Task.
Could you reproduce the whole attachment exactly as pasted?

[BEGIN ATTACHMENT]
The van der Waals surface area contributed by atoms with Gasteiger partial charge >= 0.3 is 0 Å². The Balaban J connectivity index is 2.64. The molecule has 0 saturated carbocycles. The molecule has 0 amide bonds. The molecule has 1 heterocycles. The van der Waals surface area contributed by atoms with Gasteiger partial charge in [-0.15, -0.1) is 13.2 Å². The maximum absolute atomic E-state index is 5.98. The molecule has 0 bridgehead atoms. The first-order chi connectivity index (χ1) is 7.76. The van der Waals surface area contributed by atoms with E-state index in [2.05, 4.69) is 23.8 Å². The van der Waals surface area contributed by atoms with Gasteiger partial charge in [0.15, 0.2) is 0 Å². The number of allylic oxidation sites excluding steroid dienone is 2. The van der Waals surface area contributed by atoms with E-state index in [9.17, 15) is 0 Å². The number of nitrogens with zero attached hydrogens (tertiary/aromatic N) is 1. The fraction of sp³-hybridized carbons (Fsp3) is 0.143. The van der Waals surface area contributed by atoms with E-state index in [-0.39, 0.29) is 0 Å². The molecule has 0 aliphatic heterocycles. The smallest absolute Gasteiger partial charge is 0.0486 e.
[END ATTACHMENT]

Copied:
The van der Waals surface area contributed by atoms with Gasteiger partial charge >= 0.3 is 0 Å². The Balaban J connectivity index is 2.64. The molecule has 0 saturated carbocycles. The molecule has 0 amide bonds. The molecule has 1 heterocycles. The van der Waals surface area contributed by atoms with Gasteiger partial charge in [-0.15, -0.1) is 13.2 Å². The maximum absolute atomic E-state index is 5.98. The molecule has 0 bridgehead atoms. The first-order chi connectivity index (χ1) is 7.76. The van der Waals surface area contributed by atoms with E-state index in [2.05, 4.69) is 23.8 Å². The van der Waals surface area contributed by atoms with Gasteiger partial charge in [0.15, 0.2) is 0 Å². The number of allylic oxidation sites excluding steroid dienone is 2. The van der Waals surface area contributed by atoms with E-state index in [9.17, 15) is 0 Å². The number of nitrogens with zero attached hydrogens (tertiary/aromatic N) is 1. The fraction of sp³-hybridized carbons (Fsp3) is 0.143. The van der Waals surface area contributed by atoms with E-state index in [-0.39, 0.29) is 0 Å². The molecule has 0 aliphatic heterocycles. The smallest absolute Gasteiger partial charge is 0.0486 e.